Original Publication Date
International Journal of Chronic Obstructive Pulmonary Disease
DOI of Original Publication
Date of Submission
Background and Objective: Chronic obstructive pulmonary disease (COPD) is the third leading cause of death in the United States. COPD is expensive to treat, whereas the quality of care is difficult to evaluate due to the high prevalence of multi-morbidity among COPD patients. In the US, the Hospital Readmissions Reduction Program (HRRP) was initiated by the Centers for Medicare and Medicaid Services to penalize hospitals for excessive 30-day readmission rates for six diseases, including COPD. This study examines the difference in 30-day readmission risk between COPD patients with and without comorbidities.
Methods: In this retrospective cohort study, we used Cox regression to estimate the hazard ratio of 30-day readmission rates for COPD patients who had no comorbidity and those who had one, two or three, or four or more comorbidities. We controlled for individual, hospital and geographic factors. Data came from three sources: Healthcare Cost and Utilization Project (HCUP) State Inpatient Databases (SID), Area Health Resources Files (AHRF) and the American Hospital Association’s (AHA’s) annual survey database for the year of 2013.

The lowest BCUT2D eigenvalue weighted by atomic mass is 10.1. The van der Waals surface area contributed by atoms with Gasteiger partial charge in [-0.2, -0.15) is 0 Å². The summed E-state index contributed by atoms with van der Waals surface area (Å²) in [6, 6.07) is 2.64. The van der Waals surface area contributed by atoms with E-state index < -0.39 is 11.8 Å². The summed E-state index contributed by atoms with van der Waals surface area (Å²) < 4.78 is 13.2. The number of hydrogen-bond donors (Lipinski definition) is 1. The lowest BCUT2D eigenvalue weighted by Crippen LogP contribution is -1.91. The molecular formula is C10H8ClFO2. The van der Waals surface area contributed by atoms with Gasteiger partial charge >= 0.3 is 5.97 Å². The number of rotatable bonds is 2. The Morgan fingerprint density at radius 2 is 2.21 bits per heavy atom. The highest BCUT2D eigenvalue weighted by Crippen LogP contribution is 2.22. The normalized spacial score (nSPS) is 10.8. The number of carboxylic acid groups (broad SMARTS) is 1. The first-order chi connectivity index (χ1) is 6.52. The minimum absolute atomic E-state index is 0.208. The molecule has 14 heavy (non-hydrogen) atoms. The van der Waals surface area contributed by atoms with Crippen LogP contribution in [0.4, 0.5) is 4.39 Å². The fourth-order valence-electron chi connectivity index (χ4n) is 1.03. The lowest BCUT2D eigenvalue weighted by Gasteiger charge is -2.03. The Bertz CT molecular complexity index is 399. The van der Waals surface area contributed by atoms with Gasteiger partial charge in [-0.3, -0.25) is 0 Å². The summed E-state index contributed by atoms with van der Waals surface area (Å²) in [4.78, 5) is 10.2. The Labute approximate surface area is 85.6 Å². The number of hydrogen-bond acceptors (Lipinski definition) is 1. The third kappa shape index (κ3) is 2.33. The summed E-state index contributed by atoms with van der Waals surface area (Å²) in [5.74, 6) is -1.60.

Results: COPD patients with comorbidities were less likely to be readmitted within 30 days relative to patients without comorbidities (aHR from 0.84 to 0.87, p < 0.05). In a stratified analysis, female patients with one comorbidity had a lower risk of 30-day readmission compared to female patients without comorbidity (aHR = 0.80, p < 0.05). Patients with public insurance who had comorbidities were less likely to be readmitted within 30 days in comparison with those who had no comorbidity (aHR from 0.79 to 0.84, p < 0.05).
Conclusion: COPD patients with comorbidities had a lower risk of 30-day readmission compared with patients without comorbidity. Future research could use a different study design to identify the effectiveness of the HRRP.
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VCU Healthcare Policy and Research Publications